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Essential Philosophy

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  1. Introduction
    Introduction: Essential Philosophy (Preview Content)
    1Topic
  2. Dr. Schenk's Story: Essential Philosophy (Preview Content)
    1Topic
  3. Lessons & Discussions
    Lesson 1: Fundamental Distinctions Used in Philosophy (Preview Content)
    3Topics
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    1 Quiz
  4. Discussion 1: Paying Attention to Your Own Thinking
  5. Lesson 2: Popular Errors in Academia (Preview Content)
    4Topics
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    1 Quiz
  6. Discussion 2: Discussion of Three Common Academic Errors
  7. Lesson 3: Skepticism about Truth (Preview Content)
    4Topics
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    1 Quiz
  8. Lesson 4: Three Examples of Faulty Reasoning
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    1 Quiz
  9. Lesson 5: Ontology--The Study of Being
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    1 Quiz
  10. Discussion 3: Discussion of the Ontological Argument
  11. Lesson 6: Anselm’s Ontological Argument for the Existence of God
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    1 Quiz
  12. Lesson 7: Anselm’s Ontological Argument Continued
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  13. Discussion 4: Alvin Plantinga's Contribution to Arguments for the Existence of God
  14. Lesson 8: Aquinas' Cosmological Argument for the Existence of God
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    1 Quiz
  15. Lesson 9: Craig's Cosmological Argument for the Existence of God
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    1 Quiz
  16. Discussion 5: Why Do We Keep Arguing about the Existence of God?
  17. Lesson 10: Grunbaum’s Response to the Cosmological Argument
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    1 Quiz
  18. Discussion 6: Why is There Something and Not Nothing?
  19. Lesson 11: Introduction to the Problem of Evil
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    1 Quiz
  20. Lesson 12: Solution to the Problem of Evil
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  21. Discussion 7: The Problem of Evil
  22. Lesson 13: Theodicies for the Greater Good Argument
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    1 Quiz
  23. Lesson 14: William Rowe’s Evidential Version of the Problem of Evil Argument
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  24. Lesson 15: The Design Argument for the Existence of God
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    1 Quiz
  25. Lesson 16: The Fine-Tuning Argument for the Existence of God
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  26. Lesson 17: The Fine-Tuning Argument Continued
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  27. Discussion 8: The Fine-Tuning Argument
  28. Lesson 18: The Free Will Debate
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    1 Quiz
  29. Discussion 9: The Free Will Debate
  30. Lesson 19: David Hume's Radical Empiricism and Argument Against Causation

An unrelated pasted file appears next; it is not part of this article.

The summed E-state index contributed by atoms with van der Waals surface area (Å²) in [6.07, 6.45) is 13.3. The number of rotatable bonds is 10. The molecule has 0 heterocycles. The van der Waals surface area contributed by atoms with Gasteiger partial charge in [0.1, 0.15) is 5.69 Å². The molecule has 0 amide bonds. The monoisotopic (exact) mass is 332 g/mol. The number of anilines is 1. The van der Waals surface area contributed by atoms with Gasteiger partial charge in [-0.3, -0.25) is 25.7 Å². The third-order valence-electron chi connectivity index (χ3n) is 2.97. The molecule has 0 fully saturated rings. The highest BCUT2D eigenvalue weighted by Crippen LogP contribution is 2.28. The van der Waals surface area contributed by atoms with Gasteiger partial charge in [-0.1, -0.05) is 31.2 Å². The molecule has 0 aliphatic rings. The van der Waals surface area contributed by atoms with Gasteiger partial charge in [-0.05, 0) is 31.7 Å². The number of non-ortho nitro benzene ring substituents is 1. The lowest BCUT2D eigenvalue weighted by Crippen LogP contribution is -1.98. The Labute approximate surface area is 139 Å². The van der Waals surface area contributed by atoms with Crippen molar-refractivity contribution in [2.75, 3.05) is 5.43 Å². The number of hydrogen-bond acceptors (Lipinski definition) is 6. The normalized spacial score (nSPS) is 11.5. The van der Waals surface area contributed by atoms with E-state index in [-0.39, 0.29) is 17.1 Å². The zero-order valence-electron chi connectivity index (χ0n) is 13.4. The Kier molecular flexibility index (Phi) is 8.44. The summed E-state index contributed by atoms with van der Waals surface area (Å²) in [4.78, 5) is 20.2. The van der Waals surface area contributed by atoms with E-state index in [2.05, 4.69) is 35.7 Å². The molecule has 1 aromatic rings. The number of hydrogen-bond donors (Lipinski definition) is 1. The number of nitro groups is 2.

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    1 Quiz
  31. Lesson 20: Roderick Chisholm's Theory of Agency
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  32. Lesson 21:Chisholm's Critique of Hume's Compatibilist Theory of Action
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  33. Lesson 22: The Need for a Theory of Action
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  34. Lesson 23: Frankfurt's Theory of Action
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  35. Discussion 10: Why Educators Should Study Philosophy
  36. Discussion 11: Why Dr. Schenk Moved from Atheism to Theism
  37. End of Course Test
    End of Course Test: Essential Philosophy
    1 Quiz
Lesson 7, Topic 3
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Philosophers Mentioned in this Lecture

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In this lecture Dr. Schenk references the work of several philosophers, writers, and logicians you might be interested in reading more about. Below are brief introductions to these philosophers, along with links if you wish to learn more.

Gottlob Frege

Gottlob Frege (1848-1925) was a German philosopher, logician, and mathematician. Many consider him to be the father of analytic philosophy, or a method of approaching philosophical problems through analysis of the terms in which they are expressed. You can read more about Frege in the Stanford Encyclopedia of Philosophy, available online here.

Jean-Francois Lyotard

Jean-Francois Lyotard (1924-1998) was a French philosopher, sociologist, and literary theorist. He was a leading figure in the postmodern intellectual movement. You might recall from Dr. Schenk’s lecture that Lyotard would support Skepticism About Truth, as he suggested that everyone has their own “lived truth.” You an read more about him in the Encyclopedia Britannica, available online here.

Roderick Chisholm

Roderick Chisholm (1916-1999) was a highly influential American philosopher whose work spanned epistemology, metaphysics, ethics, and other branches of philosophy. In this lecture Dr. Schenk mentioned Chisholm’s work in regards to the set of criteria that must already exist if one wishes to attempt reducing truth, which contradicts the Skepticism About Truth argument. The Stanford Encyclopedia of Philosophy offers a wonderful overview of Chisholm’s life and works here.